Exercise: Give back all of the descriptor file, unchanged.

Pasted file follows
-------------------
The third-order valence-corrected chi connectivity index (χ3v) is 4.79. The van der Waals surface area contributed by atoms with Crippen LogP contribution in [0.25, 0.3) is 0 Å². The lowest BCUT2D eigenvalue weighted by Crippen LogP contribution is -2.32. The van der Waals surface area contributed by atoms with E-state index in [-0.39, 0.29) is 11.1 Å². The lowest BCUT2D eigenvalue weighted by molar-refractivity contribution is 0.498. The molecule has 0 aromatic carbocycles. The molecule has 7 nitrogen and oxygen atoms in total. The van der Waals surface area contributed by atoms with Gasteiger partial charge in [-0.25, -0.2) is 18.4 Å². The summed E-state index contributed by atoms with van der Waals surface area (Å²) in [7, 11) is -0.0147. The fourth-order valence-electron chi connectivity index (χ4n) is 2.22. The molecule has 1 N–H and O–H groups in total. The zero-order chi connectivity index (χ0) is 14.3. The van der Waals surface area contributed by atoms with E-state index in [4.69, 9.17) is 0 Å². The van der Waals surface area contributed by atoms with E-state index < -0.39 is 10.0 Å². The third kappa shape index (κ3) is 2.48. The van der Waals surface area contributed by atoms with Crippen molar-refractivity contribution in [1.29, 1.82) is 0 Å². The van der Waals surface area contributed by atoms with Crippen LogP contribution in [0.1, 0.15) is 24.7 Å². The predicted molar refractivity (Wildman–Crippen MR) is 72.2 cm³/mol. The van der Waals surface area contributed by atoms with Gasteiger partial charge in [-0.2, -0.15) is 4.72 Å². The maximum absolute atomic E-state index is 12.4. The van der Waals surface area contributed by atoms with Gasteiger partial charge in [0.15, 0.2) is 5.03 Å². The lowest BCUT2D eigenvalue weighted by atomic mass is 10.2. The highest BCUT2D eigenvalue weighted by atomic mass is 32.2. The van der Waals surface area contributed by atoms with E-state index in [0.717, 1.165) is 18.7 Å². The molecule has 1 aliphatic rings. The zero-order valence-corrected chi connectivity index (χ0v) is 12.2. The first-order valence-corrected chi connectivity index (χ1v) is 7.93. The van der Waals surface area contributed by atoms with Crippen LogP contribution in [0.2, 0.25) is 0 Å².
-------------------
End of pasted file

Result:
The third-order valence-corrected chi connectivity index (χ3v) is 4.79. The van der Waals surface area contributed by atoms with Crippen LogP contribution in [0.25, 0.3) is 0 Å². The lowest BCUT2D eigenvalue weighted by Crippen LogP contribution is -2.32. The van der Waals surface area contributed by atoms with E-state index in [-0.39, 0.29) is 11.1 Å². The lowest BCUT2D eigenvalue weighted by molar-refractivity contribution is 0.498. The molecule has 0 aromatic carbocycles. The molecule has 7 nitrogen and oxygen atoms in total. The van der Waals surface area contributed by atoms with Gasteiger partial charge in [-0.25, -0.2) is 18.4 Å². The summed E-state index contributed by atoms with van der Waals surface area (Å²) in [7, 11) is -0.0147. The fourth-order valence-electron chi connectivity index (χ4n) is 2.22. The molecule has 1 N–H and O–H groups in total. The zero-order chi connectivity index (χ0) is 14.3. The van der Waals surface area contributed by atoms with E-state index in [4.69, 9.17) is 0 Å². The van der Waals surface area contributed by atoms with E-state index < -0.39 is 10.0 Å². The third kappa shape index (κ3) is 2.48. The van der Waals surface area contributed by atoms with Crippen molar-refractivity contribution in [1.29, 1.82) is 0 Å². The van der Waals surface area contributed by atoms with Crippen LogP contribution in [0.1, 0.15) is 24.7 Å². The predicted molar refractivity (Wildman–Crippen MR) is 72.2 cm³/mol. The van der Waals surface area contributed by atoms with Gasteiger partial charge in [-0.2, -0.15) is 4.72 Å². The maximum absolute atomic E-state index is 12.4. The van der Waals surface area contributed by atoms with Gasteiger partial charge in [0.15, 0.2) is 5.03 Å². The lowest BCUT2D eigenvalue weighted by atomic mass is 10.2. The highest BCUT2D eigenvalue weighted by atomic mass is 32.2. The van der Waals surface area contributed by atoms with E-state index in [0.717, 1.165) is 18.7 Å². The molecule has 1 aliphatic rings. The zero-order valence-corrected chi connectivity index (χ0v) is 12.2. The first-order valence-corrected chi connectivity index (χ1v) is 7.93. The van der Waals surface area contributed by atoms with Crippen LogP contribution in [0.2, 0.25) is 0 Å².